Fans that have read other Beatles books or Lennon biographies should be aware that the bulk of the book covers Lennon's pre-Beatles life and his time in the band throughout most of the 800 plus pages of the book. Norman does revisit familiar ground simply because they are essential events and there are those that haven't read ANY books on Lennon but he also introduces a lot of new information as well.

There are a few flaws because we are, after all, only human.
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58 of 60 people found the following review helpful By E. A Solinas HALL OF FAMETOP 500 REVIEWERVINE VOICE on November 17, 2008
Format: Hardcover
Most beloved public figures have many facets -- some of them nasty, some of them pleasant and admirable. Most biographies either focus on the good, or the bad.

But fortunately, Philip Norman is making a valiant effort to show, if not all of John Lennon's facets, then as many of them as possible. Having explored the Beatles and their impact on a generation, Norman narrows his focus down to "John Lennon: The Life" -- and he does a superb job unearthing the many details, relationships and differing faces of this much-lamented rock star. We'll never get a John Lennon autobiography, but Norman does a pretty good job of getting inside his shaggy head.

John Lennon was born into an incredibly stormy marriage (which broke up soon after) and raised by his loving, strict Aunt Mimi, though he was something of a hellraising trickster as a child. The one blot: the tragic, shocking death of his mother Julia.

Of course, everyone knows what happened later -- after a brief stint at art school, Lennon became part of a band with an ever-shifting name, and started working on pop songs alongside Paul McCartney. Though briefly devastated by the death of a bandmate, Lennon quickly rose to fame and fortune when the renamed Beatles became not just a hit band, but a new way of life for the youth of Britain, and then the entire world. Hit album after hit album poured from the Beatles, along with the usual rock-star intake of drugs, sex and occasional PR disasters.

But Lennon's interests began to stray in more spiritual directions, and as his marriage to the sweet-natured Cynthia fell apart, he met and fell in love with eccentric Japanese artist Yoko Ono.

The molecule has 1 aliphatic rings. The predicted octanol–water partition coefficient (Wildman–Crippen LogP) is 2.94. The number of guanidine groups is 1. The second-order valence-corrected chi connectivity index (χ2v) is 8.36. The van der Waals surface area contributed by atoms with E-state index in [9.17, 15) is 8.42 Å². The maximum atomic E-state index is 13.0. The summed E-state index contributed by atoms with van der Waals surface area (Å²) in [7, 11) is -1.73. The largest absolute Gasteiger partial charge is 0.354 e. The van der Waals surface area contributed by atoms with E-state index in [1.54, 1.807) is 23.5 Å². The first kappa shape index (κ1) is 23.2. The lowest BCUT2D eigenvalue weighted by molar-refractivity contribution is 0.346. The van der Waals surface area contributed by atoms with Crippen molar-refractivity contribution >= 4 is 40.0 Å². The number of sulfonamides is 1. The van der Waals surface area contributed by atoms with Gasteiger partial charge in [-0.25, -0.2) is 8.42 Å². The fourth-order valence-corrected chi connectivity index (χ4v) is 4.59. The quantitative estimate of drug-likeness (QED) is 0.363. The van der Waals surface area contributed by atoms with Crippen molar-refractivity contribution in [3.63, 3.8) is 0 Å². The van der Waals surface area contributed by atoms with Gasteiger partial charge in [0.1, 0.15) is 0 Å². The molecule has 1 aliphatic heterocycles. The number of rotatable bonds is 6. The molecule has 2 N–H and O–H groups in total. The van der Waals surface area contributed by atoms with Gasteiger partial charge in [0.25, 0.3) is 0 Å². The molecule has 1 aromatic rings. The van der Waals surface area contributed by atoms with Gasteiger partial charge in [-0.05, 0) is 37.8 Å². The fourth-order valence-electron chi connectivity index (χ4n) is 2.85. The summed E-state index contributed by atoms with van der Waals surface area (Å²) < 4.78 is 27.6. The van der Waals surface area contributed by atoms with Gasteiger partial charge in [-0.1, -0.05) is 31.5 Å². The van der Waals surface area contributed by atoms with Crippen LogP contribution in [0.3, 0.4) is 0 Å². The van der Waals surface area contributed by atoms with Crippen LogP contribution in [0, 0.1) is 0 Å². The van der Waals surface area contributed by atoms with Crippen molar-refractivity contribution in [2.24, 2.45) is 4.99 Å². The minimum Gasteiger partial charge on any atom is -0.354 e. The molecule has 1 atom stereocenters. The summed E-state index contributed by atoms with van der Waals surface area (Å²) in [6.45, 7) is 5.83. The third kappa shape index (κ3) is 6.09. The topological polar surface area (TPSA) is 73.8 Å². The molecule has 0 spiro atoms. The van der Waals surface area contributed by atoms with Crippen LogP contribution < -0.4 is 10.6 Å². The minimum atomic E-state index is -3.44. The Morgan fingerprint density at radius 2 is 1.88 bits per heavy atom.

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76 of 84 people found the following review helpful By Wesley Mullins on October 29, 2008
Format: Hardcover
Forever romanticized by his tragic and puzzling murder, John Lennon has ascended to almost god-like status in pop culture. Remembered as the visionary and dreamer who soundtracked a generation, Lennon's legacy has largely been sculpted by those who loved and admired him, as his strengths, accomplishments and inspirations shine for all to see, while his flaws and failures have been forgotten. Philip Norman believes twenty-eight years of mourning-inspired deification seems about right, and with this book, he attempts to paint a more accurate picture of the man.

The artist Norman depicts has a lot in common with the popular description of a rockstar. The poet who sang about love never missed a chance to cheat on his women, and the man who championed brotherhood and neighborly living often strong-armed and bullied his friends. Norman shows us that he never let people forget that he was John Lennon and they weren't.

His book, however, is not a hatchet-job. Intertwined with his attempts to revise the pedestalized legacy of Lennon is a thorough, faithful account of the intimate and defining moments of a life that led to a canon of music unequaled in artistic merit and inspiration. Norman's intent was to show his readers both the sour and the sweet.

He achieves his goal in part with impressive, exclusive interaction with Yoko One, Paul McCartney, Producer George Martin and others. To those interviews, Norman adds research and his own conjecture and formulates theories about Lennon's mother's death and (what is sure to be the focus of much of this book's publicity) questions about whether Lennon harbored any homosexual tendencies/curiosities.